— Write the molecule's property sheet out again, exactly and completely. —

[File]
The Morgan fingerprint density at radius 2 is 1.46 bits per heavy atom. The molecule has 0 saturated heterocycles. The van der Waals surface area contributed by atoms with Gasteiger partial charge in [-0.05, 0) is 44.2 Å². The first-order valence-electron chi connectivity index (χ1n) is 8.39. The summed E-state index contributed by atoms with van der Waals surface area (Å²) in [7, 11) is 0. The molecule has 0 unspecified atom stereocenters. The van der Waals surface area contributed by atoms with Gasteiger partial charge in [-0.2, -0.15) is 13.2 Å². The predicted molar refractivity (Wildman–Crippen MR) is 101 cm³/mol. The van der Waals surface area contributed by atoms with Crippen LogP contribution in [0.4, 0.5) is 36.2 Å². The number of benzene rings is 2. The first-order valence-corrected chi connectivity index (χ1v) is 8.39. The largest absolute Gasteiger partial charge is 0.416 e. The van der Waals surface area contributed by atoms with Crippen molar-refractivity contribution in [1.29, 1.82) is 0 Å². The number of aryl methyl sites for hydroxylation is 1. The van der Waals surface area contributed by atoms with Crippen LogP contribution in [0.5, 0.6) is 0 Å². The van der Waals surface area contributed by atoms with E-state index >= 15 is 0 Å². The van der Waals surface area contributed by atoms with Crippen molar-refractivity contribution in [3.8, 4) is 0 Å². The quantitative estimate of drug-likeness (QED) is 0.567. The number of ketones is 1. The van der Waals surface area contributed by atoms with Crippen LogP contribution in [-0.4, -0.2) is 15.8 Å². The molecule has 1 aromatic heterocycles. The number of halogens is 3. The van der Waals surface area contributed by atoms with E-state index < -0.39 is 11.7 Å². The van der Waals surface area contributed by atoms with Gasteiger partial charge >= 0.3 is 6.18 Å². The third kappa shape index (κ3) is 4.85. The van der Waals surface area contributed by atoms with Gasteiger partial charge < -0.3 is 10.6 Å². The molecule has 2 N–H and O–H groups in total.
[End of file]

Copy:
The Morgan fingerprint density at radius 2 is 1.46 bits per heavy atom. The molecule has 0 saturated heterocycles. The van der Waals surface area contributed by atoms with Gasteiger partial charge in [-0.05, 0) is 44.2 Å². The first-order valence-electron chi connectivity index (χ1n) is 8.39. The summed E-state index contributed by atoms with van der Waals surface area (Å²) in [7, 11) is 0. The molecule has 0 unspecified atom stereocenters. The van der Waals surface area contributed by atoms with Gasteiger partial charge in [-0.2, -0.15) is 13.2 Å². The predicted molar refractivity (Wildman–Crippen MR) is 101 cm³/mol. The van der Waals surface area contributed by atoms with Crippen LogP contribution in [0.4, 0.5) is 36.2 Å². The number of benzene rings is 2. The first-order valence-corrected chi connectivity index (χ1v) is 8.39. The largest absolute Gasteiger partial charge is 0.416 e. The van der Waals surface area contributed by atoms with Crippen molar-refractivity contribution in [1.29, 1.82) is 0 Å². The number of aryl methyl sites for hydroxylation is 1. The van der Waals surface area contributed by atoms with Crippen LogP contribution in [0.5, 0.6) is 0 Å². The van der Waals surface area contributed by atoms with E-state index >= 15 is 0 Å². The van der Waals surface area contributed by atoms with Crippen molar-refractivity contribution in [3.8, 4) is 0 Å². The quantitative estimate of drug-likeness (QED) is 0.567. The number of ketones is 1. The van der Waals surface area contributed by atoms with Crippen LogP contribution in [-0.4, -0.2) is 15.8 Å². The molecule has 1 aromatic heterocycles. The number of halogens is 3. The van der Waals surface area contributed by atoms with E-state index < -0.39 is 11.7 Å². The van der Waals surface area contributed by atoms with Gasteiger partial charge >= 0.3 is 6.18 Å². The third kappa shape index (κ3) is 4.85. The van der Waals surface area contributed by atoms with Gasteiger partial charge < -0.3 is 10.6 Å². The molecule has 2 N–H and O–H groups in total.